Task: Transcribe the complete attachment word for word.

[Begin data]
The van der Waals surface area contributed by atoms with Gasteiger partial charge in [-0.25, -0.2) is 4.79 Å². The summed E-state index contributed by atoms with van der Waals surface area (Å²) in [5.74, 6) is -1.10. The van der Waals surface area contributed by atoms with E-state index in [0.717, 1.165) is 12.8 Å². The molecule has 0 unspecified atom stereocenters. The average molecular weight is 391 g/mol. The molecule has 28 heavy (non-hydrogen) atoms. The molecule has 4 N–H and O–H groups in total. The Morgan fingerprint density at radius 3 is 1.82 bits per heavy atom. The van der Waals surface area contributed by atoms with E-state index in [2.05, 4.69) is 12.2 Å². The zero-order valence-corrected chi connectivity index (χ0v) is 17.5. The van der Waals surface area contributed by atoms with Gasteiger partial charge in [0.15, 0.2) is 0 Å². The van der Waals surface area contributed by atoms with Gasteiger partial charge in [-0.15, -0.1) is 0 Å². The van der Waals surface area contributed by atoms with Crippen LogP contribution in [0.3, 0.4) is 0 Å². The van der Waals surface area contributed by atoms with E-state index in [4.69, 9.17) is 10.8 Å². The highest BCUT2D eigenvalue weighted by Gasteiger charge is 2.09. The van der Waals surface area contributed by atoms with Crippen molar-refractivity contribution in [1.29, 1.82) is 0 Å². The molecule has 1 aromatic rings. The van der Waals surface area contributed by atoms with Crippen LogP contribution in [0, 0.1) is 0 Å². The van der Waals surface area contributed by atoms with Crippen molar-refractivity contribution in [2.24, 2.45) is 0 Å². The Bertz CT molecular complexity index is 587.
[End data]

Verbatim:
The van der Waals surface area contributed by atoms with Gasteiger partial charge in [-0.25, -0.2) is 4.79 Å². The summed E-state index contributed by atoms with van der Waals surface area (Å²) in [5.74, 6) is -1.10. The van der Waals surface area contributed by atoms with E-state index in [0.717, 1.165) is 12.8 Å². The molecule has 0 unspecified atom stereocenters. The average molecular weight is 391 g/mol. The molecule has 28 heavy (non-hydrogen) atoms. The molecule has 4 N–H and O–H groups in total. The Morgan fingerprint density at radius 3 is 1.82 bits per heavy atom. The van der Waals surface area contributed by atoms with E-state index in [2.05, 4.69) is 12.2 Å². The zero-order valence-corrected chi connectivity index (χ0v) is 17.5. The van der Waals surface area contributed by atoms with Gasteiger partial charge in [0.15, 0.2) is 0 Å². The van der Waals surface area contributed by atoms with Gasteiger partial charge in [-0.15, -0.1) is 0 Å². The van der Waals surface area contributed by atoms with Crippen LogP contribution in [0.3, 0.4) is 0 Å². The van der Waals surface area contributed by atoms with E-state index in [4.69, 9.17) is 10.8 Å². The highest BCUT2D eigenvalue weighted by Gasteiger charge is 2.09. The van der Waals surface area contributed by atoms with Crippen molar-refractivity contribution in [1.29, 1.82) is 0 Å². The molecule has 1 aromatic rings. The van der Waals surface area contributed by atoms with Crippen LogP contribution in [0, 0.1) is 0 Å². The van der Waals surface area contributed by atoms with Crippen molar-refractivity contribution in [2.24, 2.45) is 0 Å². The Bertz CT molecular complexity index is 587.